The adventurous oeuvre of an Amsterdam photographer, 1936–2013


He-She aan het werk 1966 © Cor Jaring Stadsarchief Amsterdam

Thuis (op de bank) 2012 © Sander Troelstra

Stadsgezicht van Tokio bij nacht 1966 © Cor Jaring. Met dank aan de familie Jaring

Hostess in Tokio 1966 © Cor Jaring, Stadsarchief Amsterdam

Straatbeeld Tokio 1966 © Cor Jaring, Stadsarchief Amsterdam

Politieagent op de schietbaan, Tokio 1966 © Cor Jaring, Stadsarchief Amsterdam

Janus 'De Politoerder' in café Hans en Grietje 1958 © Cor Jaring, Stadsarchief Amsterdam

Klusruimte onder het atelier 2013 © Sander Troelstra

COR WAS HERE is a special exhibition devoted to the photographer Cor Jaring, curated by the long-time admirer and photographer Sander Troelstra, who is generations younger. Cor Jaring worked his way up from dockworker to internationally-famed photographer, and photographed life as an adventure, with his own personality as a prime example. The exhibition includes a great deal of hitherto undiscovered work from his private archive, including pictures of his journey to Japan, being shown in Huis Marseille for the first time ever.

Simultaneously with the exhibition in Huis Marseille the Amsterdam City Archives is showing the exhibition Cor Jaring Fotograaf | Amsterdam Magisch Centrum 1965–1975, including work by Cor Jaring from the Provo years.

Cor Jaring

Cor Jaring (1936–2013) was a remarkable character who began working as a professional photographer in the 1950s. He came from humble origins and had started out as a dockworker. Between his working hours he started to photograph the marginal areas in which he moved, with friends, fellow dockers, gaugers and ironworkers as his subjects. He also used his kiekkassie, or ‘snapbox’, as he called his camera, to record mass redundancies and the cold-hearted automation of harbour work. Cor was one of those working men, and made his name as a photographer only later.

Cor Jaring gained international fame mainly through his photographs of the Dutch ‘non-violent anarchist’ Provo movement and his portrait of John Lennon and Yoko Ono during their ‘Bed-In for Peace’ in the Amsterdam Hilton Hotel in 1969. These photographs, however, are only a fraction of the thrilling oeuvre that Jaring left behind, and the COR WAS HERE exhibition sets out to fill this gap. The fact that Jaring’s beloved Amsterdam was not his sole work domain, but that he also reported – inimitably and cinematically – on the hard-working poor, transsexuals, and nude models on the other side of the world was an unexpected discovery made by the documentary photographer Sander Troelstra, after he started working with Jaring to look into his archive in 2011.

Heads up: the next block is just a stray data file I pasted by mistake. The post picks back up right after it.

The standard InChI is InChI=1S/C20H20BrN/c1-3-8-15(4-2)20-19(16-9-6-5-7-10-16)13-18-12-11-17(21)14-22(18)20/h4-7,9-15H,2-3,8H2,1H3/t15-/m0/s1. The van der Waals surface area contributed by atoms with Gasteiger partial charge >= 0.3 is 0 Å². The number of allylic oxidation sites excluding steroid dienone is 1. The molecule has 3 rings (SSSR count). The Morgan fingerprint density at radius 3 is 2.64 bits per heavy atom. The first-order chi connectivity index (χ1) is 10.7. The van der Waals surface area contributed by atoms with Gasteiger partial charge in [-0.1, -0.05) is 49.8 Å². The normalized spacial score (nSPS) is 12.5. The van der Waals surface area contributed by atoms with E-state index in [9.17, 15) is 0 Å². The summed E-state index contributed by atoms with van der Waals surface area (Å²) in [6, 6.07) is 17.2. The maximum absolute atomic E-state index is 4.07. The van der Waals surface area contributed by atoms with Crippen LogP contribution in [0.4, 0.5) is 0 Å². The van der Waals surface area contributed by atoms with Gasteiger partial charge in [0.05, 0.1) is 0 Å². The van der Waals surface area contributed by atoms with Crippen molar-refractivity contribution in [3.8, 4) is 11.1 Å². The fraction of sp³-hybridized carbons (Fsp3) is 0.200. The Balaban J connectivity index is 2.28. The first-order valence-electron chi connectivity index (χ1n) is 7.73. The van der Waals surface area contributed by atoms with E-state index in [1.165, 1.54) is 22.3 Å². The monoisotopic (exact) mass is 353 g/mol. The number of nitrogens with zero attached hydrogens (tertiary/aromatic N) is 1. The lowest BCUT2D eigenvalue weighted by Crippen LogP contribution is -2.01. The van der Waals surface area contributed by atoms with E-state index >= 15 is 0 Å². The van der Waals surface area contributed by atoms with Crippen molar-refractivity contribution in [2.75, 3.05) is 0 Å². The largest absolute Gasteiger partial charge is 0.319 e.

Sander Troelstra

After graduating from the Amsterdam Photo Academy, Sander Troelstra (1976) first became acquainted with Cor Jaring through the PS Camera project, set up by the photographer Koos Breukel, in which young photographers work using the analogue cameras that belonged to ‘old masters’. Using Jaring’s camera to photograph in Glasgow cafés Troelstra began to imitate Jaring’s working methods, and a friendship sprung up between the two photographers. Sander Troelstra photographed Cor Jaring himself over a period of two and a half years, until Jaring’s death in late 2013, a series of portraits for which he won a Zilveren Camera award. In curating COR WAS HERE Sander Troelstra has made a special selection from Cor Jaring’s personal archive.

COR WAS HERE: the exhibition

Cor Jaring’s personality helped him to cross social boundaries and come into real contact with ‘underdogs’ and the lives they live in the margins of society. Creative and brazen, he was unafraid to work close up to his subjects, creating a outstanding series of photographs of Japan in the late 1960s. Jaring also framed his subjects in subtle and remarkable settings, giving his figures a cinematic charisma, and this combination of the harshness of ‘real’ life and the audacity of film is a faithful reflection of Cor Jaring’s own lifestyle. The exhibition opens with a strong selection from the classic oeuvre of his work – a quick look at the turbulent ’60s with the rise of the Provo movement, demonstrations in Amsterdam, and cafe life. The viewer is then gradually drawn in to Jaring’s personal life, with Cor’s own letters as well as material provided by family and friends reflecting on his personality. The whole is supplemented with previously undiscovered work from Japan and nude studies from Jaring’s personal archive. A number of the touching photographs that Sander Troelstra made of Cor Jaring in the last years of his life are also included in the exhibition.


The exhibition is accompanied by a catalogue, COR, published by Uitgeverij Hannibal. Collated by Sander Troelstra in close collaboration with the Jaring family, and containing original texts by Cor himself as well as contributions from the writer Joris van Casteren, the book uses words and images to tell stories from Cor’s life that exemplify his personality and outlook. The book’s photographs take the reader from the restless early years in Cor’s favourite Amsterdam haunts to the nightlife of Tokyo and back again, forming a rich complement to the work on show in Huis Marseille and the Amsterdam City Archives. It was designed by Teun van der Heijden.

Amsterdam City Archives

Running concurrently with COR WAS HERE, the nearby Amsterdam City Archives is showing the exhibition Cor Jaring | Magisch Centrum Amsterdam 1965–1975. In Jaring’s works we see the burgeoning Amsterdam of those years, from ‘happenings’ and the Provo movement to the youth culture of the Vondelpark, the Fantasio and the Paradiso, and the famous image of John Lennon and Yoko Ono in bed in the Amsterdam Hilton Hotel. Together, Magisch Centrum Amsterdam and COR WAS HERE yield a unique portrait of a remarkable Amsterdam photographer. See for more information.